Thursday, 12:00pm
24 June 2021

Kind of Blued

In this series of pictures, Sameer Kulavoor focuses on an unavoidable element of Indian street life – the blue tarpaulin.
By Marian Bantjes

Sameer Kulavoor is an artist famous in India for his illustrations of everyday life on the street, writes Marian Bantjes.

He has an ability to see his home as outsiders see it; to notice the qualities of Indian life that make it unique. With his sister Zeenat, he runs Bombay Duck Designs in Mumbai, creating a wide variety of commercial work, as well as a number of very precise and beautiful objects and publications for sale. Of these, Blued is one that puts the focus on a ubiquitous object in the Indian human landscape: the blue tarp (known as taad-patri).

Right. Sameer Kulavoor’s Blued publication includes a small tag made of tarpaulin, known in India as taad-patri.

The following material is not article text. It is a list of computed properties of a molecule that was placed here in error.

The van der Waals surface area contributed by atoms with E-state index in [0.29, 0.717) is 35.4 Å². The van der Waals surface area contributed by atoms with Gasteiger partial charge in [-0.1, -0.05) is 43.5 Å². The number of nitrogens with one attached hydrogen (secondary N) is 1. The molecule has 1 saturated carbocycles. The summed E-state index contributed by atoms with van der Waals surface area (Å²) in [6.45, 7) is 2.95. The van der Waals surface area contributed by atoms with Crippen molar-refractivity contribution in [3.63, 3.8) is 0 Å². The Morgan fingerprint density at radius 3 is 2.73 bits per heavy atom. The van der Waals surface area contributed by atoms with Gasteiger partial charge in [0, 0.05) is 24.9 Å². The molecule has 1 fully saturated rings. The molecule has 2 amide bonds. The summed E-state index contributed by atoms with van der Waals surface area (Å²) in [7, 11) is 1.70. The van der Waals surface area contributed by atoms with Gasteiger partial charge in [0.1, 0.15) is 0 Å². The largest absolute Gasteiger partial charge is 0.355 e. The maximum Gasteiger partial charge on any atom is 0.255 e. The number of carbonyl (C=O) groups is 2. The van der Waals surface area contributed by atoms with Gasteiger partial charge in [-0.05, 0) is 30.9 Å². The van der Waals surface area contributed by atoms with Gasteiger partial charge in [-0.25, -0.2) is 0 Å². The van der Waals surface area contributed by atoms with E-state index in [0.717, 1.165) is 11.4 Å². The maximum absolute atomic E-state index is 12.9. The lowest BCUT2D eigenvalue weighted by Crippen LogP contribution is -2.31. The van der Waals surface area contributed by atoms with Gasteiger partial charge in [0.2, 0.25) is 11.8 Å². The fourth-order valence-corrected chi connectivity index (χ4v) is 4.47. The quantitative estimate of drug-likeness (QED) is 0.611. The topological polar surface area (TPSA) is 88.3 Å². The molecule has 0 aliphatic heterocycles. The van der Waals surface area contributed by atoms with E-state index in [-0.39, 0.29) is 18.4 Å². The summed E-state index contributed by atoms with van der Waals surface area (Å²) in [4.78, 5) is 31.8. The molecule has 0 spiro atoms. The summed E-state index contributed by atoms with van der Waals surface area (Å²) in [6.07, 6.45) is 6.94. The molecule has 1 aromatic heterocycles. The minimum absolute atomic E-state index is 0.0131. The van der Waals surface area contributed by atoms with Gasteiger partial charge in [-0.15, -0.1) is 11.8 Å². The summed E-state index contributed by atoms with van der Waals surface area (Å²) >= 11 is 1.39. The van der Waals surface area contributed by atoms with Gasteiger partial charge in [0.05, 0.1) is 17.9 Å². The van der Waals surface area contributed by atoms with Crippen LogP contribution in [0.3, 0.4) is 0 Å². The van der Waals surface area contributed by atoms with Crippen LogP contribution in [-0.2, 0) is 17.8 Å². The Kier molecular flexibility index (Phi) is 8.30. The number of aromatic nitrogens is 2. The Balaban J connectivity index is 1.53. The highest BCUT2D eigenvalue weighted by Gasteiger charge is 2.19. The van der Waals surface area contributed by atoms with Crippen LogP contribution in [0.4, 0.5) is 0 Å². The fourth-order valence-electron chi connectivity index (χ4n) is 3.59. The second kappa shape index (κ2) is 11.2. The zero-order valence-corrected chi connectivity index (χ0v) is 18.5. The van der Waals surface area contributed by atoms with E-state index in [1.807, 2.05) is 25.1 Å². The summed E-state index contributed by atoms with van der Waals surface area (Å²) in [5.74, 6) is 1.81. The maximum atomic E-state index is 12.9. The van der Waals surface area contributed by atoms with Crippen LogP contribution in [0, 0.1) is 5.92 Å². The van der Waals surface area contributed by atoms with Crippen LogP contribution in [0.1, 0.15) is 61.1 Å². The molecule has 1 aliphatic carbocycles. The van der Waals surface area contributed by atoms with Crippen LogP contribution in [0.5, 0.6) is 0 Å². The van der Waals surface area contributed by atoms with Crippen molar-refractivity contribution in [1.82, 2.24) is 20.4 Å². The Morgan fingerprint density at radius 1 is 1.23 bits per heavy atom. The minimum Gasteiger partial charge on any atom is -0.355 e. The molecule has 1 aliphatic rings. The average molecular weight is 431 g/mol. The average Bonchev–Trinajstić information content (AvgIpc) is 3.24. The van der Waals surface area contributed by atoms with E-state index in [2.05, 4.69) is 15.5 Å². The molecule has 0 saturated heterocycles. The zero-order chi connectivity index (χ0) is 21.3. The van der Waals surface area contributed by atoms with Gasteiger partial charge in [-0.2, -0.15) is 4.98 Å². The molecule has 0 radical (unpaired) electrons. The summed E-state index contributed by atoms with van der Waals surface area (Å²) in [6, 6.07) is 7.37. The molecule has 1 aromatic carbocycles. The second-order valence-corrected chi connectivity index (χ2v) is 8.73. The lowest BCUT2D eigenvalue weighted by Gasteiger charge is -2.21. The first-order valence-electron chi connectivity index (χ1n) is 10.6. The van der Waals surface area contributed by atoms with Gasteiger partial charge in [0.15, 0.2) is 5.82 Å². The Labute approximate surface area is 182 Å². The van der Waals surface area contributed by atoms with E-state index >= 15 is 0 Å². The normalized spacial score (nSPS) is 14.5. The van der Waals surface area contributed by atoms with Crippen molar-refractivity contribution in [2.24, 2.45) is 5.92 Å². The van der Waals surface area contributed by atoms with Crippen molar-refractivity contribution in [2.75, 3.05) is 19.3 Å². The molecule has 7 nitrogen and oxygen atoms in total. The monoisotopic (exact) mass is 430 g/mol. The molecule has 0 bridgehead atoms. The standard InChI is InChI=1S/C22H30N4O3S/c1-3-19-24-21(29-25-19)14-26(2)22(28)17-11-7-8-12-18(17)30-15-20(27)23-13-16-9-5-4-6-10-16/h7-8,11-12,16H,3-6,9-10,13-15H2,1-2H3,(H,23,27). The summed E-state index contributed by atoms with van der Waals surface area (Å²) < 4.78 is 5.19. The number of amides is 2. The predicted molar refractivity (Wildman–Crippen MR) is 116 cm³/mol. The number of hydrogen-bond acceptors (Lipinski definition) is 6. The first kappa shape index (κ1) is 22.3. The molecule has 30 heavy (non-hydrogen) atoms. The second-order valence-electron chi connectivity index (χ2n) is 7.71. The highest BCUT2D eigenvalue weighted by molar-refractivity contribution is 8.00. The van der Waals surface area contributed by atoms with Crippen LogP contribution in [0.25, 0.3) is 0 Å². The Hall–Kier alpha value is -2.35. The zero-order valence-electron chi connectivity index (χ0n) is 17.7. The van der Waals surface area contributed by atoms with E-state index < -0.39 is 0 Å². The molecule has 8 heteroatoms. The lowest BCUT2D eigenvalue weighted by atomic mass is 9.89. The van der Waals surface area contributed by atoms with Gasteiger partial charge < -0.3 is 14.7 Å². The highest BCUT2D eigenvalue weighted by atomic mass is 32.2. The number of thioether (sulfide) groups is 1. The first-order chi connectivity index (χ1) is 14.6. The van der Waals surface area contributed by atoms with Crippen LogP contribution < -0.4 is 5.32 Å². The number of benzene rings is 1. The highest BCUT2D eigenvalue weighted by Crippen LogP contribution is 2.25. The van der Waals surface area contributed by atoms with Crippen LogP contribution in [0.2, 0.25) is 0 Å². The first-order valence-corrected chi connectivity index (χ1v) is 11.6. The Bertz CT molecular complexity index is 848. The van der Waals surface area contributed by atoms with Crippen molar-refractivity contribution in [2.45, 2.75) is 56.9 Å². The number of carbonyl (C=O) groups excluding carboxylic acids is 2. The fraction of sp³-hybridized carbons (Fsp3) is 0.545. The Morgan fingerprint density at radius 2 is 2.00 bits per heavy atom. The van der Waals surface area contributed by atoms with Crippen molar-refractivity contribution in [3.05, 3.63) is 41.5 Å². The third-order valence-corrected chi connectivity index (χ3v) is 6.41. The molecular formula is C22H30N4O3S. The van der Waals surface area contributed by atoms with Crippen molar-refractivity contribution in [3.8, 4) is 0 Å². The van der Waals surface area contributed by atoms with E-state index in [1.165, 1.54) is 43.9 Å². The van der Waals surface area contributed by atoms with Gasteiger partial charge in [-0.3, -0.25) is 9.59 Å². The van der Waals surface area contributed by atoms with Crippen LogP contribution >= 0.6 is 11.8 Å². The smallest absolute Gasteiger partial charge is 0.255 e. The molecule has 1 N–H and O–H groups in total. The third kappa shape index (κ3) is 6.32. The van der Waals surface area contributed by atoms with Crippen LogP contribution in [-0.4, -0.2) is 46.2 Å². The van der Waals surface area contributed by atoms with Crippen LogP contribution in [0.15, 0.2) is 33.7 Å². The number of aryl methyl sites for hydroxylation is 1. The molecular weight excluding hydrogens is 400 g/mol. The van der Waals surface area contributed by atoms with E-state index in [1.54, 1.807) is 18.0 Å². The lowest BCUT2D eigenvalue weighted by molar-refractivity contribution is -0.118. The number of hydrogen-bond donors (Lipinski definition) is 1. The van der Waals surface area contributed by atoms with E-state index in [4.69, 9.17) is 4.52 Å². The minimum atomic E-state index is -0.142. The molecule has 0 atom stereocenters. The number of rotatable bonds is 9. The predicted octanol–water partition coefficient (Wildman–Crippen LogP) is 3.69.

Top. Spread from Blued, 2019.

If you want to make your fortune in India, go into the tarp business. The abundance and variety of usage of them is astonishing. They are on the ground with things on top, over tables, hanging over doorways and windows, wrapping motorcycles and the backs of trucks, covering market stalls, on roofs of the rich and poor.

Spread from Blued by Sameer Kulavoor, 2019.

Sameer captures it all in his loose but detailed line style, drawn in black on off-white paper, with the tarps screen-printed in bright tarp blue. The design is spare, the cover is half-wrapped in blue with a small piece of tarp for a tag. It is utterly compelling as both a design and a social object.

Spread from Blued by Sameer Kulavoor, 2019.

Print by Sameer Kulavoor, 2019.

Print by Sameer Kulavoor, 2019.

Marian Bantjes, illustrator, Canada.

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